As any loyal reader to this daily blog knows, many things may be considered by the court when deciding upon bail conditions. We have also discussed the so-called “safe streets” arguments which generally lead to a dangerousness hearing in the Commonwealth wherein, if the court is convinced that a defendant poses a threat to the public, he is can be held without bail pending trial.
What the court and prosecution in the Defendant’s case are trying to do is examine whether “safe streets” equals “safe bank accounts”. Generally, even in a capitalist system, they are not the same. A defendant is presumed to be innocent unless and until proven guilty beyond a reasonable doubt. The idea behind a dangerousness hearing is to weigh that defendant’s presumed innocence against society’s safety. Physical Safety.
For example, if someone is endangering my life, I can assault him. If he is forging my checks, I cannot.
On the other hand, as I have told you, my opinion is that defendants are often assumed guilty in reality, despite what our Constitution says. And so, contradictions flourish.
In the instant case, the Defendant is said to have confessed all. Additionally, according to law enforcement, he has been somewhat cooperative explaining what how the scheme had worked to authorities. However, there are more recent reports that this willingness to cooperate has ebbed. And so, the government is looking to incarcerate him and the judge is looking to potentially create new law equating personal safety with economic security (after all, the Defendant is not on the street emptying out others’ bank accounts…anymore).
It seems to me, though, that this stretch is really unnecessary.
The court has ordered that the Defendant not get rid of any assets. The reasons for that order are obvious. It does not matter if the items are heirlooms, money or a stamp collection. If the Defendant is found to have violated that court order, then he has done two things which can land him in jail awaiting trial without straining the limits of dangerousness.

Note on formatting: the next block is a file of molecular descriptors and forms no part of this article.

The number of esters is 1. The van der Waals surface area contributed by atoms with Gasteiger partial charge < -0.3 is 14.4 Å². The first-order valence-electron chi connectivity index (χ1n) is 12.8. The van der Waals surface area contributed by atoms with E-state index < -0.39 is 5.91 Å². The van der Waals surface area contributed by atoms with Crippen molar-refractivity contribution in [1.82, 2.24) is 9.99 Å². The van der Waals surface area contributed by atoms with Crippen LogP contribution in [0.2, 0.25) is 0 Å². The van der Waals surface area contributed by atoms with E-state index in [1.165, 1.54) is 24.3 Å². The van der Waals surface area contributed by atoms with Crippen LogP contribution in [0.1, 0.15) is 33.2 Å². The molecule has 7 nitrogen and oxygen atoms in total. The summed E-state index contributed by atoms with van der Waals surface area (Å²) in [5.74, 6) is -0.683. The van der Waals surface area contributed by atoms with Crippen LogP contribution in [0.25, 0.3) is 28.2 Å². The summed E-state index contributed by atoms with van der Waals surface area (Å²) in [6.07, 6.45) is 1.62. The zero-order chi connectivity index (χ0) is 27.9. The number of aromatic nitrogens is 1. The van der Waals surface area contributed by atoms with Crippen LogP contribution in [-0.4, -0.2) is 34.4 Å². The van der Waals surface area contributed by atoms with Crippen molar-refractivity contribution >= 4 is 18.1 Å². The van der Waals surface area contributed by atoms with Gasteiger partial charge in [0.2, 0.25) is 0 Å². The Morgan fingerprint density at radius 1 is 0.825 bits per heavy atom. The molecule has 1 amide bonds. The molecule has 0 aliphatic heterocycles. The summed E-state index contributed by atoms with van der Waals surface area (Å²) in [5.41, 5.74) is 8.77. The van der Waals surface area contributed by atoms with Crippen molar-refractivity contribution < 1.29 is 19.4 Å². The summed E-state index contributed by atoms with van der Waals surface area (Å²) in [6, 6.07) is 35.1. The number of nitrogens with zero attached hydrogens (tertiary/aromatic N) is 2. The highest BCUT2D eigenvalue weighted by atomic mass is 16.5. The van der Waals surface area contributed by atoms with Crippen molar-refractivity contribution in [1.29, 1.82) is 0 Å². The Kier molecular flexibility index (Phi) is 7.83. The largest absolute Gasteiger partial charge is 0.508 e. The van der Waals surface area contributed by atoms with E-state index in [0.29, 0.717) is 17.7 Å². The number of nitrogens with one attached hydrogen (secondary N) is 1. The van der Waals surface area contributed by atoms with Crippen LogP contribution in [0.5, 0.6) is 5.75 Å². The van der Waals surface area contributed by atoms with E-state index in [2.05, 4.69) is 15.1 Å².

First of all, he has violated the court order. He can be charged with contempt of court, an additional criminal charge, and he can be locked up for that. Second, by disobeying the court, he has sent a message that he does not believe he is bound by the legal system, and so is more likely to flee when the going gets particularly tough, and so bail is raised.
It may be that this is part of what the prosecution has already argued in their letter to the court. If not, it should be.
The argument that “my wife did it” or “Aww, it’s only a little valuable family heirloom we suddenly figured we would get rid of by sending it to family” are about as helpful as “my dog ate my homework”.
I am assuming that there are not many of you out there in the Defendant’s luxury position. However, should you find yourself in a similar circumstance, i.e. out on bail, it is best to be ultra-careful to not violate those court orders. While you are not in custody, you are considered on a type of probation.
It is easy to violate probation. And doing so means incarceration.
Any intelligent person, such as the Defendant, should know not to experiment with that. If there be doubt, contact your highly experienced criminal defense attorney and ask.
The full article of this story can be found at http://www.businessweek.com/ap/financialnews/D95I1NB01.htm